We are beginning to design a protocol for tutor-student interaction. It is important to derive a system where errors can be identified and assumptions about the cause of errors can be verified. We then hope, through pictures and animation, to simulate the hinting activity that is natural with human tutors. One possibility is an interactive multimedia environment where the student is prompted to complete pictures that illustrate a concept.

Multimedia Tutoring

An intelligent multimedia tutor for assisting students to solve the problem described here would have several features:

  1. It would incorporate a student model to be used in determining what to tutor and how to tutor;
  2. It would be able to select from a variety of tutoring tactics; and
  3. It would be able to interact with the student using information presented in a variety of ways.
Hypertext is likely to remain the principal means by which information to assist the student will be presented, although the links that are embedded may take the user to graphical or pictorial formats as well as text. Pictures, whether from real life (photographs) or drawings, have great potential to illustrate many of the important concepts that need to be understood if these problems are to be solved successfully. Animation offers a particularly powerful aid to the students' understanding of the data flow that occurs in the program being analyzed. Sound can be used to provide information to the user and may be particularly useful in conjunction with any kind of visual image.

How would a sophisticated tutor (human or ITS) use such multimedia resources? How would the tutor promote the kind of active learning that we are attempting to get CST to encourage? What is a visual hint? We can only suggest possible answers to these questions at this time. Much research will be needed to confirm the validity of such answers.

Both PT-Hints and CI-Hints convey some information to the user without actually providing the answer being sought. A visual hint might consist of an image (still or animated) delivered without accompanying labels or other textual information (whether printed to the screen or delivered by voice). The degree of cognitive activity required of the student can then be varied by providing labels and/or text in a graded fashion. A fully labeled and annotated figure would then represent the least active tutoring tactic (the equivalent of an explanation in CST).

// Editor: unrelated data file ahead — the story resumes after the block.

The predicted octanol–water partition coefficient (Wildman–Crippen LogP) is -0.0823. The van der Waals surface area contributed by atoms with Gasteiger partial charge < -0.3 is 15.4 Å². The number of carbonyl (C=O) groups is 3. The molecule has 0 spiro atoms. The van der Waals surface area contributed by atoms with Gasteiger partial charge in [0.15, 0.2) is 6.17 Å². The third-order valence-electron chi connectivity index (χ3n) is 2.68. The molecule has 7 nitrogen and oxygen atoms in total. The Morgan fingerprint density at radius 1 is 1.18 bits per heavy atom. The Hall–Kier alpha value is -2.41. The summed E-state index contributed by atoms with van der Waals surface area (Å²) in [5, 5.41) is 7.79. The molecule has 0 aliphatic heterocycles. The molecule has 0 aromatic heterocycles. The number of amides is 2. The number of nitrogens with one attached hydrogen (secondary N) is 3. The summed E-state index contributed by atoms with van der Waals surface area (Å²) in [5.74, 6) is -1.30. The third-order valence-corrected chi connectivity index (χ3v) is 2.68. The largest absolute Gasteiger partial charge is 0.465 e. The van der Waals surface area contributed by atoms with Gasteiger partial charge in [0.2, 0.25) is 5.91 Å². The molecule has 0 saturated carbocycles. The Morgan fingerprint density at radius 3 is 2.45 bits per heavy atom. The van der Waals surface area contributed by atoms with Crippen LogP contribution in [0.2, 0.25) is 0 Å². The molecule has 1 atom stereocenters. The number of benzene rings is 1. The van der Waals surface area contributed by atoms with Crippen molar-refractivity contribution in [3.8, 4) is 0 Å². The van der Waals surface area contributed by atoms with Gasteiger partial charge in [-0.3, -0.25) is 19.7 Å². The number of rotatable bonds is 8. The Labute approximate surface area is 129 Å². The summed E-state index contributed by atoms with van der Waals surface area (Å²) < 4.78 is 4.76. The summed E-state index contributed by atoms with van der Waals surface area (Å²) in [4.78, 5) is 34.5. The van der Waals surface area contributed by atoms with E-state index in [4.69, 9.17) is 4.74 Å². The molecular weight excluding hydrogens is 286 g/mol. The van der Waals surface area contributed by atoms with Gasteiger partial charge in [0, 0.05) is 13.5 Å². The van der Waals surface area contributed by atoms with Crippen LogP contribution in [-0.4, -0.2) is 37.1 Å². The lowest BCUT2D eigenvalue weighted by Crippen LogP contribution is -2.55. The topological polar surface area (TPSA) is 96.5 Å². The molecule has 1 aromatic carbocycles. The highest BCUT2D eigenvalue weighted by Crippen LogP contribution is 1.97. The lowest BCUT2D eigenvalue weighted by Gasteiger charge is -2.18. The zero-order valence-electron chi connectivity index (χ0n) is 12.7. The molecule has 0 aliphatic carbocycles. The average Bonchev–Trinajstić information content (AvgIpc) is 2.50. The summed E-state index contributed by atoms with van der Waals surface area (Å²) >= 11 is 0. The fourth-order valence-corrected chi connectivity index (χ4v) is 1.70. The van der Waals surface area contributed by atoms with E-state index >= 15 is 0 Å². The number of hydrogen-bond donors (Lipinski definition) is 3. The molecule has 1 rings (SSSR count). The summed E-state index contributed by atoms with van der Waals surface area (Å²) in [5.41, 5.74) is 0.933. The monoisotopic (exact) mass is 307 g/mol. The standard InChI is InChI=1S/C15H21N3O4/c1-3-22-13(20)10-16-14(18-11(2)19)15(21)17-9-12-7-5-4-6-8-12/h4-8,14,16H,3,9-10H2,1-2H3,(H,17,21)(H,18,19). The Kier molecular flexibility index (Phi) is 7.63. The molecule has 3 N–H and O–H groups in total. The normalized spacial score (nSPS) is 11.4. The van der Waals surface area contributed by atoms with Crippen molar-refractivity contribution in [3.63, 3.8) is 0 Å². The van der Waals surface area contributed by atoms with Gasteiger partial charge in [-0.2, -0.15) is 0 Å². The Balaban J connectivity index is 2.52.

An ITS able to tutor students in this manner could be used to address a number of significant issues. Does the simultaneous use of two sensory modalities assist in the acquisition of information? For example, does an auditory explanation accompanying a graphical image (auditory and vision) work better than a written explanation accompanying a graphical image (vision only)? Can iconic representations of processes or data flow paths serve to trigger the desired cognitive activity? Can an icon be a PT-Hint?


We are starting research in a multimedia ITS for teaching a pseudo machine language code because:

  1. We have found no literature on student modelling in multimedia education.
  2. Our attempts at determining how to tutor is limited to tactics available with text scrolling on a computer screen. Multimedia allows choices to be made between written text, voice and visual images.
  3. We wish to continue our study of hinting and extend this phenomenon to a multimedia tutoring environment. How does one hint in such an environment and is it effective in advancing student learning?
  4. We wish to compare our current findings with a different student population and a different subject domain. What effect does student age have on hinting? Does tutoring about qualitative reasoning differ from tutoring about quantitative manipulation?
  5. The pseudo machine code problems are simple enough to implement, yet rich enough to provide interesting tutoring situations. Concepts related to the pseudo machine code can be presented textually and graphically.


Brookshear, J. Glenn. (1994). Computer science: an overview. Benjamin/Cummings Publishing Co., Inc. Redwood City, CA.

Hume, G., Michael, J., Rovick, A., & Evens, M. (1993). The use of hints as a tutorial tactic. Proceedings of the 15th Annual Conference of the Cognitive Science Society (pp. 563-568). Boulder, CO. Hillsdale, NJ: Lawrence Erlbaum Associates, Inc.

Hume, G., Michael, J., Rovick, A., & Evens, M. (1995). Controlling active learning: how tutors decide when to generate hints. Proceedings of the 8th Florida Artificial Intelligence Research Symposium (pp. 157-161). Melbourne Beach, FL.

Hume, G., Michael, J., Rovick, A., & Evens, M. (1996a). Hinting as a tactic in one-on-one tutoring. The Journal of Learning Sciences (5(1), 23-47). Hillsdale, NJ.: Lawrence Erlbaum Associates, Inc.

Hume, G., Michael, J., Rovick, A., & Evens, M. (1996b). Student responses and follow up tactics in an ITS. To appear in the Proceedings of the 9th Florida Artificial Intelligence Research Symposium. Key West, FL.

Hume, G., Michael, J., Rovick, A., & Evens, M. (1996c) The use of hints by human and computer tutors: the consequences of the tutoring protocol. To appear in the Proceedings of the 2nd International Conference on the Learning Sciences. Evanston, IL.

Kim, N., Evens, M., Michael, J., & Rovick, A. (1989). CIRCSIM-TUTOR: An intelligent tutoring system for circulatory physiology. In H. Maurer (Ed), Computer Assisted Learning: Proceedings of the International Conference on Computer-Assisted Learning (pp. 254-266). Dallas, TX. Berlin: Springer-Verlag.

Li, J., Seu, J., Evens, M., Michael, J., & Rovick, A. (1992). Computer dialogue system (CDS): a system for capturing computer-mediated dialogue. Behavior Research Methods, Instruments, & Computers, 24, 535-540.